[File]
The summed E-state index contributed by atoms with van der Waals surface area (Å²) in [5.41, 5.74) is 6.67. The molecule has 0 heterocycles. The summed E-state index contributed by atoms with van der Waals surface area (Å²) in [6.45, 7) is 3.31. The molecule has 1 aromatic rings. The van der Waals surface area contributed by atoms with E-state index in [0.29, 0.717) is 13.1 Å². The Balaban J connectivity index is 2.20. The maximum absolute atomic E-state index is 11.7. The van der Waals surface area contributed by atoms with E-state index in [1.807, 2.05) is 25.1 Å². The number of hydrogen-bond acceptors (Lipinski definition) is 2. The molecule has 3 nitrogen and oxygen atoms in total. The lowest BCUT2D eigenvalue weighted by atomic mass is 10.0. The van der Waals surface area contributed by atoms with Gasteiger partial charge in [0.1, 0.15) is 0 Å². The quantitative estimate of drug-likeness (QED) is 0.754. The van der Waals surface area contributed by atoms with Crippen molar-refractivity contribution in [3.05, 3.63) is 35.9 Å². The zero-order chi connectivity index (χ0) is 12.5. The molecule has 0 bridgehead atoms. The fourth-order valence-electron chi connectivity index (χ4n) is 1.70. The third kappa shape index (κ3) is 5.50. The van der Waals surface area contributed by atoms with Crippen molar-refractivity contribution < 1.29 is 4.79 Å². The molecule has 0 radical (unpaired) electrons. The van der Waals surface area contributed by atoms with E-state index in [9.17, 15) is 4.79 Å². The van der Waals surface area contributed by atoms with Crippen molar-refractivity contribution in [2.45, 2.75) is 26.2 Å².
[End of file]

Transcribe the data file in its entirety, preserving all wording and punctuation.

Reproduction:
The summed E-state index contributed by atoms with van der Waals surface area (Å²) in [5.41, 5.74) is 6.67. The molecule has 0 heterocycles. The summed E-state index contributed by atoms with van der Waals surface area (Å²) in [6.45, 7) is 3.31. The molecule has 1 aromatic rings. The van der Waals surface area contributed by atoms with E-state index in [0.29, 0.717) is 13.1 Å². The Balaban J connectivity index is 2.20. The maximum absolute atomic E-state index is 11.7. The van der Waals surface area contributed by atoms with E-state index in [1.807, 2.05) is 25.1 Å². The number of hydrogen-bond acceptors (Lipinski definition) is 2. The molecule has 3 nitrogen and oxygen atoms in total. The lowest BCUT2D eigenvalue weighted by atomic mass is 10.0. The van der Waals surface area contributed by atoms with Gasteiger partial charge in [0.1, 0.15) is 0 Å². The quantitative estimate of drug-likeness (QED) is 0.754. The van der Waals surface area contributed by atoms with Crippen molar-refractivity contribution in [3.05, 3.63) is 35.9 Å². The zero-order chi connectivity index (χ0) is 12.5. The molecule has 0 bridgehead atoms. The fourth-order valence-electron chi connectivity index (χ4n) is 1.70. The third kappa shape index (κ3) is 5.50. The van der Waals surface area contributed by atoms with Crippen molar-refractivity contribution < 1.29 is 4.79 Å². The molecule has 0 radical (unpaired) electrons. The van der Waals surface area contributed by atoms with E-state index in [9.17, 15) is 4.79 Å². The van der Waals surface area contributed by atoms with Crippen molar-refractivity contribution in [2.45, 2.75) is 26.2 Å².